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Speeches

L. Montagnier: Address to World Summit 2017

Address to World Summit 2017, Seoul, Korea, February 1 to 5, 2017

 

We are a small spot in the universe. Science tells us that life emerged on this planet around 3.5 billion years ago. The first life forms were unicellular microorganisms, bacteria. All kinds of biochemical reactions, energy dependent, were found and recorded on a special memory code, DNA.

This first phase lasted at least 1 billion years, maybe 2 billion.

Unlike those who profess that life is a series of haphazard occurrences, I believe that life has a sense, a meaning, toward more organization, more sophistication, and more recently the appearance of consciousness and collective knowledge—science.

The second phase was pluricellular organisms involving over time development and differentiation. These pluricellular organisms are based on a more sophisticated cell, having a nucleus carrying the DNA with its regulated expression and, curiously, a degraded bacterium generating energy (ATP), forming the mitochondria in the cytoplasm.

This second phase, going from the Precambrian to Quaternary era (700 million years), saw an explosion of various organisms, from plants to vertebrates.

We humans emerged from this phase in the last few million years.

But in a still shorter period—about the last 10,000 years—there has appeared a third phase, the Anthropocene epoch, characterized by a new jump in life organization made by us humans. The capacity of high social interaction between individuals through language, and writing, has led to the storage and transmission from generation to generation of all knowledge acquisitions and inventions—science.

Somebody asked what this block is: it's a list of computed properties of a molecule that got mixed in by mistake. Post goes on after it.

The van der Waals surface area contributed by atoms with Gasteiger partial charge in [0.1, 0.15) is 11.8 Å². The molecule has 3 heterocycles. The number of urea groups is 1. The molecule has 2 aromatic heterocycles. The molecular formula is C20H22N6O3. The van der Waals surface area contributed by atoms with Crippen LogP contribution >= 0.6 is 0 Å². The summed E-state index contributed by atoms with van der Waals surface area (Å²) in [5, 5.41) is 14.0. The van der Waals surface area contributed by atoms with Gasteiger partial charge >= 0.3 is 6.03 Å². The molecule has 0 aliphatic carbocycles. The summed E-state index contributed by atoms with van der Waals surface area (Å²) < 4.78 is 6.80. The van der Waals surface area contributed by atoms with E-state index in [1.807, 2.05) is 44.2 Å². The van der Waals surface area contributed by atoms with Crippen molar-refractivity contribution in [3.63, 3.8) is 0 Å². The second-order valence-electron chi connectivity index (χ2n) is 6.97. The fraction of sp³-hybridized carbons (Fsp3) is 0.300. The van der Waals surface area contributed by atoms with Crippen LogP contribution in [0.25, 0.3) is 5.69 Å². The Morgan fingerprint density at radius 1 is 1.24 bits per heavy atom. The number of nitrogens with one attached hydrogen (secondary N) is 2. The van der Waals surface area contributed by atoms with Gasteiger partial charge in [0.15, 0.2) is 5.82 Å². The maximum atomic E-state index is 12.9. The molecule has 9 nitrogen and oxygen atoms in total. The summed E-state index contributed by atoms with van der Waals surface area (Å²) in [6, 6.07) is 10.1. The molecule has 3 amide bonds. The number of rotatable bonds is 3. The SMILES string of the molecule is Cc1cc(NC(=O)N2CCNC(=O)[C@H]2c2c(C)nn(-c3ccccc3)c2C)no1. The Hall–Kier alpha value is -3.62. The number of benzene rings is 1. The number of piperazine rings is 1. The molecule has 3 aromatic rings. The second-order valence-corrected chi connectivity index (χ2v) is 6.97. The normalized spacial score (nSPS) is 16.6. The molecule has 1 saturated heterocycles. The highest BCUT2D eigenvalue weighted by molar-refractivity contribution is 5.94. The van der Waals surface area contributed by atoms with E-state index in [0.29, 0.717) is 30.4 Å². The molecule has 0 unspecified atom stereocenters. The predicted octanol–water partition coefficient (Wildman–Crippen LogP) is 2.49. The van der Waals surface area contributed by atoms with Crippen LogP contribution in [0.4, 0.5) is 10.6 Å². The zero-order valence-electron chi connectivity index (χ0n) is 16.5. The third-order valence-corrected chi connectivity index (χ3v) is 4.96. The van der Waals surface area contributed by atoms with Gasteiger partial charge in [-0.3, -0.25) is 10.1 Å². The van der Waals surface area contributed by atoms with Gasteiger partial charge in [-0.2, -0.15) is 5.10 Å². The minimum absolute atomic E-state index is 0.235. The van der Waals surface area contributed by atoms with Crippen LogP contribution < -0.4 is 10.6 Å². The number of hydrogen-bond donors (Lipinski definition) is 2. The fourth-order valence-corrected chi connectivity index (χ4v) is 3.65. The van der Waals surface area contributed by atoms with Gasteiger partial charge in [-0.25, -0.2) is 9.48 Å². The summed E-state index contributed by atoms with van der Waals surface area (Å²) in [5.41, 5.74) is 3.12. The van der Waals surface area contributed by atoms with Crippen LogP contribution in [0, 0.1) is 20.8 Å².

The present evolution within the last century up to the present time is defined by

  • A demographic explosion from 1 billion to 7 billion humans.
  • Science has led to the control of past epidemics largely due to the discovery of bacteria and viruses.
  • An explosion in the domain of quasi-instantaneous communication, by image and sound, through the entire planet.
  • An unprecedented memory of knowledge in the form of digital storage of data.

Unfortunately, we have to pay a price for this: changes in our environment, an increase in carbon dioxide, parasites in intensive agriculture, appearance of new epidemics and new diseases.

And, last but not least, an increased risk of wars, as historically man to man, hand to hand, and also economically, possibly resulting in generalized chaos.

The aging of the population is also a problem, and we must inverse the present trend of increased chronic diseases, which results in a decrease of aging in good health.

I believe we can control these diseases by an open-minded medicine with four pillars:

  • Prevention
  • Prediction
  • Personalization
  • Participation

It is also essential that health should always prevail over economy. This is not trivial, as serious distortions already have appeared.

The unification of science can meet the social and environmental challenges of our century.

 


Professor Luc Montagnier, Nobel Laureate in Physiology (2008), France

Prof. Luc Montagnier is a French virologist and joint recipient with Françoise Barré-Sinoussi and Harald zur Hausen of the 2008 Nobel Prize in Physiology or Medicine for his discovery of the human immunodeficiency virus (HIV). He is Founder and Director of Foundation Luc Montagnier. A long-time researcher at the Pasteur Institute in Paris, he currently works as a full-time professor at Shanghai Jiao Tong University in China.


To go to the 2017 World Summit Conference Schedule, click here.